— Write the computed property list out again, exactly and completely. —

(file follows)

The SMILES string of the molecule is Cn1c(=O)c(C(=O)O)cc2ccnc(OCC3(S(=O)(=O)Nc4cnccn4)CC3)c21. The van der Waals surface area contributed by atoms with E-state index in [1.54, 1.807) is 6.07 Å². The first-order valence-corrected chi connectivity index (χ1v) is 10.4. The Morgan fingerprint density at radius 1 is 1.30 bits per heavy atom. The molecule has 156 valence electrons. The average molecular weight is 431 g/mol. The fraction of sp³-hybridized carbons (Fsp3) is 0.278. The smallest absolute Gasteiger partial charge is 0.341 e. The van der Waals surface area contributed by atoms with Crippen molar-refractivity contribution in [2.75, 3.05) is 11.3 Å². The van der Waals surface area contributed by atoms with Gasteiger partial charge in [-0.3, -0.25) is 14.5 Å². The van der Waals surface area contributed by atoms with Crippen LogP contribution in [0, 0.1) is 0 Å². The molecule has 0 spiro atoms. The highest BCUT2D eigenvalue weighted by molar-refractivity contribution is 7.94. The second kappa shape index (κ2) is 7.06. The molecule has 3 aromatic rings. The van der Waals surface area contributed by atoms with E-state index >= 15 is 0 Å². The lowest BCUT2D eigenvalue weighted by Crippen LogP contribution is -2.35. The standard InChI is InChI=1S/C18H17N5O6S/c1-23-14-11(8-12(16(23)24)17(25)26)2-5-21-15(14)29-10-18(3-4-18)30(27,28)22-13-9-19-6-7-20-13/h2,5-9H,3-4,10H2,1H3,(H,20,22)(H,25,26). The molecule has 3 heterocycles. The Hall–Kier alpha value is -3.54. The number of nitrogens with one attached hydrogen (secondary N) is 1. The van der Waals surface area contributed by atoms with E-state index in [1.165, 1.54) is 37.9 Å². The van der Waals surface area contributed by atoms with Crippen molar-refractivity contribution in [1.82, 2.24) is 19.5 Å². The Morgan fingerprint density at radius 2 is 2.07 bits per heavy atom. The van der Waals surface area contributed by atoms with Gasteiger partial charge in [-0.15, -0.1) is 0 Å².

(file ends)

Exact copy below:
The SMILES string of the molecule is Cn1c(=O)c(C(=O)O)cc2ccnc(OCC3(S(=O)(=O)Nc4cnccn4)CC3)c21. The van der Waals surface area contributed by atoms with E-state index in [1.54, 1.807) is 6.07 Å². The first-order valence-corrected chi connectivity index (χ1v) is 10.4. The Morgan fingerprint density at radius 1 is 1.30 bits per heavy atom. The molecule has 156 valence electrons. The average molecular weight is 431 g/mol. The fraction of sp³-hybridized carbons (Fsp3) is 0.278. The smallest absolute Gasteiger partial charge is 0.341 e. The van der Waals surface area contributed by atoms with Crippen molar-refractivity contribution in [2.75, 3.05) is 11.3 Å². The van der Waals surface area contributed by atoms with Gasteiger partial charge in [-0.3, -0.25) is 14.5 Å². The van der Waals surface area contributed by atoms with Crippen LogP contribution in [0, 0.1) is 0 Å². The molecule has 0 spiro atoms. The highest BCUT2D eigenvalue weighted by molar-refractivity contribution is 7.94. The second kappa shape index (κ2) is 7.06. The molecule has 3 aromatic rings. The van der Waals surface area contributed by atoms with E-state index >= 15 is 0 Å². The lowest BCUT2D eigenvalue weighted by Crippen LogP contribution is -2.35. The standard InChI is InChI=1S/C18H17N5O6S/c1-23-14-11(8-12(16(23)24)17(25)26)2-5-21-15(14)29-10-18(3-4-18)30(27,28)22-13-9-19-6-7-20-13/h2,5-9H,3-4,10H2,1H3,(H,20,22)(H,25,26). The molecule has 3 heterocycles. The Hall–Kier alpha value is -3.54. The number of nitrogens with one attached hydrogen (secondary N) is 1. The van der Waals surface area contributed by atoms with E-state index in [1.165, 1.54) is 37.9 Å². The van der Waals surface area contributed by atoms with Crippen molar-refractivity contribution in [1.82, 2.24) is 19.5 Å². The Morgan fingerprint density at radius 2 is 2.07 bits per heavy atom. The van der Waals surface area contributed by atoms with Gasteiger partial charge in [-0.15, -0.1) is 0 Å².